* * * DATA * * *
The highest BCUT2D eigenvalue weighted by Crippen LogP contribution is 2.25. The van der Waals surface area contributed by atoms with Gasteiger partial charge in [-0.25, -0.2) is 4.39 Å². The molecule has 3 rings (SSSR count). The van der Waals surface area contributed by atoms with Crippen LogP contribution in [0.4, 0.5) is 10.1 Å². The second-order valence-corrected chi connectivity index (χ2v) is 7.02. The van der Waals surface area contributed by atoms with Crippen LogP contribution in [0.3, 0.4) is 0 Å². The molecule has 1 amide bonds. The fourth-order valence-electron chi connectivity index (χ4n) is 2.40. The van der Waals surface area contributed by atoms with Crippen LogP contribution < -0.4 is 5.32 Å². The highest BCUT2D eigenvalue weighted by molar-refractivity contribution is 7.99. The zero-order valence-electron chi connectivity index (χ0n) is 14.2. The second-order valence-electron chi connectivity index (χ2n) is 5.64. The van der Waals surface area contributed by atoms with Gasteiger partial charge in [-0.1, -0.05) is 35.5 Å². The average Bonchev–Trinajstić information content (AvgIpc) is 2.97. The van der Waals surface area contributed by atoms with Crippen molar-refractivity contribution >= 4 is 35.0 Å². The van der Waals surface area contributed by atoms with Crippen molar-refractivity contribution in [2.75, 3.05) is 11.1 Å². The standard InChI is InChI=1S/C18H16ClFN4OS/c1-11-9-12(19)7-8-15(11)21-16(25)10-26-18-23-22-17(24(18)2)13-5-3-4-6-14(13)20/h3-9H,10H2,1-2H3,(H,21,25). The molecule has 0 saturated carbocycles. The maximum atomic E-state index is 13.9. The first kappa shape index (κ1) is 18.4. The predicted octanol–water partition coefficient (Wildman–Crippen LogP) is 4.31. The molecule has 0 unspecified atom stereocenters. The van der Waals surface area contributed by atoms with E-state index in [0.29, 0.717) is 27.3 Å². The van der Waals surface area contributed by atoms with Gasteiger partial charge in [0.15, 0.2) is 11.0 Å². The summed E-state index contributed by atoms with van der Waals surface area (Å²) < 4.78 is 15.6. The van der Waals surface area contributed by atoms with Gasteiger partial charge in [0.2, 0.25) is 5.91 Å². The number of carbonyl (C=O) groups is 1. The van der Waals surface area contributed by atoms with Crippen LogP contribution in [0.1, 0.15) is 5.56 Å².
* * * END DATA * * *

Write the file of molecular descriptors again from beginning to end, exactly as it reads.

The highest BCUT2D eigenvalue weighted by Crippen LogP contribution is 2.25. The van der Waals surface area contributed by atoms with Gasteiger partial charge in [-0.25, -0.2) is 4.39 Å². The molecule has 3 rings (SSSR count). The van der Waals surface area contributed by atoms with Crippen LogP contribution in [0.4, 0.5) is 10.1 Å². The second-order valence-corrected chi connectivity index (χ2v) is 7.02. The van der Waals surface area contributed by atoms with Crippen LogP contribution in [0.3, 0.4) is 0 Å². The molecule has 1 amide bonds. The fourth-order valence-electron chi connectivity index (χ4n) is 2.40. The van der Waals surface area contributed by atoms with Crippen LogP contribution < -0.4 is 5.32 Å². The highest BCUT2D eigenvalue weighted by molar-refractivity contribution is 7.99. The zero-order valence-electron chi connectivity index (χ0n) is 14.2. The second-order valence-electron chi connectivity index (χ2n) is 5.64. The van der Waals surface area contributed by atoms with Gasteiger partial charge in [-0.1, -0.05) is 35.5 Å². The average Bonchev–Trinajstić information content (AvgIpc) is 2.97. The van der Waals surface area contributed by atoms with Crippen molar-refractivity contribution >= 4 is 35.0 Å². The van der Waals surface area contributed by atoms with Crippen molar-refractivity contribution in [2.75, 3.05) is 11.1 Å². The standard InChI is InChI=1S/C18H16ClFN4OS/c1-11-9-12(19)7-8-15(11)21-16(25)10-26-18-23-22-17(24(18)2)13-5-3-4-6-14(13)20/h3-9H,10H2,1-2H3,(H,21,25). The molecule has 0 saturated carbocycles. The maximum atomic E-state index is 13.9. The first kappa shape index (κ1) is 18.4. The predicted octanol–water partition coefficient (Wildman–Crippen LogP) is 4.31. The molecule has 0 unspecified atom stereocenters. The van der Waals surface area contributed by atoms with E-state index in [0.29, 0.717) is 27.3 Å². The van der Waals surface area contributed by atoms with Gasteiger partial charge in [0.15, 0.2) is 11.0 Å². The summed E-state index contributed by atoms with van der Waals surface area (Å²) < 4.78 is 15.6. The van der Waals surface area contributed by atoms with Gasteiger partial charge in [0.2, 0.25) is 5.91 Å². The number of carbonyl (C=O) groups is 1. The van der Waals surface area contributed by atoms with Crippen LogP contribution in [0.1, 0.15) is 5.56 Å².